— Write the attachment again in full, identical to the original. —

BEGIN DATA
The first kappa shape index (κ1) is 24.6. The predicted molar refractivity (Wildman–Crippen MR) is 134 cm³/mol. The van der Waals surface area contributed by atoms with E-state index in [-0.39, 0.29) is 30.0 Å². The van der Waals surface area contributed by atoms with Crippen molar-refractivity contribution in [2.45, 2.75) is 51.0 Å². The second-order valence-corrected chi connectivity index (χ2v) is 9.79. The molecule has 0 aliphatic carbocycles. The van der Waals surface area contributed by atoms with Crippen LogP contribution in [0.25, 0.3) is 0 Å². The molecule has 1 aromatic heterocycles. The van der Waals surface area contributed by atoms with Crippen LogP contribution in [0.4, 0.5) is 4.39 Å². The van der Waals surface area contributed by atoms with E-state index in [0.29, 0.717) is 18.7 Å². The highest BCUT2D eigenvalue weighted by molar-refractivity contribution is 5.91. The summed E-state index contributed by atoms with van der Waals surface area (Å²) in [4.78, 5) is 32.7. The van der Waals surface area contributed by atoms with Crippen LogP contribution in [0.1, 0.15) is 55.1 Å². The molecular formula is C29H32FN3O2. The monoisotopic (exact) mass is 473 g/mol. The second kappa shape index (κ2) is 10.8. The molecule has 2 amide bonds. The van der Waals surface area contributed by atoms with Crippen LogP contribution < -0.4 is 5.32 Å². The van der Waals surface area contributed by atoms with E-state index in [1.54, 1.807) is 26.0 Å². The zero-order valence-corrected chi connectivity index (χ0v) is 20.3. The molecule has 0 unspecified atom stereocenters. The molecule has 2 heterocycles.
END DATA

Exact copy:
The first kappa shape index (κ1) is 24.6. The predicted molar refractivity (Wildman–Crippen MR) is 134 cm³/mol. The van der Waals surface area contributed by atoms with E-state index in [-0.39, 0.29) is 30.0 Å². The van der Waals surface area contributed by atoms with Crippen molar-refractivity contribution in [2.45, 2.75) is 51.0 Å². The second-order valence-corrected chi connectivity index (χ2v) is 9.79. The molecule has 0 aliphatic carbocycles. The van der Waals surface area contributed by atoms with Crippen LogP contribution in [0.25, 0.3) is 0 Å². The molecule has 1 aromatic heterocycles. The van der Waals surface area contributed by atoms with Crippen LogP contribution in [0.4, 0.5) is 4.39 Å². The van der Waals surface area contributed by atoms with E-state index in [0.29, 0.717) is 18.7 Å². The highest BCUT2D eigenvalue weighted by molar-refractivity contribution is 5.91. The summed E-state index contributed by atoms with van der Waals surface area (Å²) in [4.78, 5) is 32.7. The van der Waals surface area contributed by atoms with Crippen LogP contribution in [0.1, 0.15) is 55.1 Å². The molecular formula is C29H32FN3O2. The monoisotopic (exact) mass is 473 g/mol. The second kappa shape index (κ2) is 10.8. The molecule has 2 amide bonds. The van der Waals surface area contributed by atoms with Crippen LogP contribution < -0.4 is 5.32 Å². The van der Waals surface area contributed by atoms with E-state index in [1.54, 1.807) is 26.0 Å². The zero-order valence-corrected chi connectivity index (χ0v) is 20.3. The molecule has 0 unspecified atom stereocenters. The molecule has 2 heterocycles.